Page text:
ConceptThe last few years have seen a rise in the popularity of comets, on both professional and amateur levels.
Many cometary events, sometimes visible without a telescope, have triggered worldwide campaigns of ground and space based observations. For instance: the explosion of comet 17P/Holmes, the sungrazers C/2006 P1 (McNaught) and C/2012 S1 (ISON), or the forthcoming close encounter of C/2013 A1 (Siding Springs) and Mars.
Additionally, the Rosetta mission has provided a wealth of data which led to a huge leap forward in our understanding of comets, but a lot of work remains to be done.
With the overwhelming amount of data available, it becomes more and more important to release the models we use to analyze these events. This ensures not only that more people get the opportunity to investigate the data, but is also beneﬁcial for the science itself as everybody is able to see, use, and improve the models.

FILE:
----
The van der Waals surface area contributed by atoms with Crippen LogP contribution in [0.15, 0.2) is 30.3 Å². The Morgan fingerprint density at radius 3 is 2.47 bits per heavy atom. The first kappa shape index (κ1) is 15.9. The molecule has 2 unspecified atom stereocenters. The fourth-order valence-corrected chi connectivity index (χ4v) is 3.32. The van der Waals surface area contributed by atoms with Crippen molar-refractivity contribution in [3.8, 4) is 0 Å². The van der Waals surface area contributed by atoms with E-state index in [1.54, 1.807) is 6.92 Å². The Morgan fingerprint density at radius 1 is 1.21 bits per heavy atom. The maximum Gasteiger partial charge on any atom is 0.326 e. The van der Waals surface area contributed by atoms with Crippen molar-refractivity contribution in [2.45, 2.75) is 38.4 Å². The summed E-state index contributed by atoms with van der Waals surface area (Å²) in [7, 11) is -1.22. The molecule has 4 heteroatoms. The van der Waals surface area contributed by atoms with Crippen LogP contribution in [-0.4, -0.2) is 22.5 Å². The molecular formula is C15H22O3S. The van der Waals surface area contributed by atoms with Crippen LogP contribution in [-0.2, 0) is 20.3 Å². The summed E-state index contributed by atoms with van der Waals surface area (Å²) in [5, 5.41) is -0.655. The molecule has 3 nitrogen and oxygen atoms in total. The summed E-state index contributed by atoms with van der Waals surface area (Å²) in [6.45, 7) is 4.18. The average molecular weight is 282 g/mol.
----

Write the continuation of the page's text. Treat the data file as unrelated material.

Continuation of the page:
For more information on my work and tools, check my personal webpage.
- June 2014 - First tool being released is the Finson-Probstein diagram
- October 2016 - Release of my shapeViewer tool:
a dedicated 3d model visualizer for geomorphologic analysis of small bodies.
Open sourceScience must be reproducible. This means that not only data has to be publicly available, but also the tools that led to a given interpretation.
In that spirit, all code presented in this website is distributed under a BSD license, available in the header of each file.
The code can be consulted directly from the sources of these webpages (Ctrl+U in Firefox and Chrome).
It can also be accessed and improved through a public repository hosted by Bitbucket.
This research has made use of the webtool www.comet-toolbox.com (J.-B. Vincent, 2014).
and the reference for the Finson-Probstein diagram:
Vincent, J.-B., Comet-toolbox: numerical simulations of cometary dust tails in your browser,
Asteroids Comets Meteors conference, 2014, Helsinki
A full length scientific paper containing all details of the model will be available in the near future.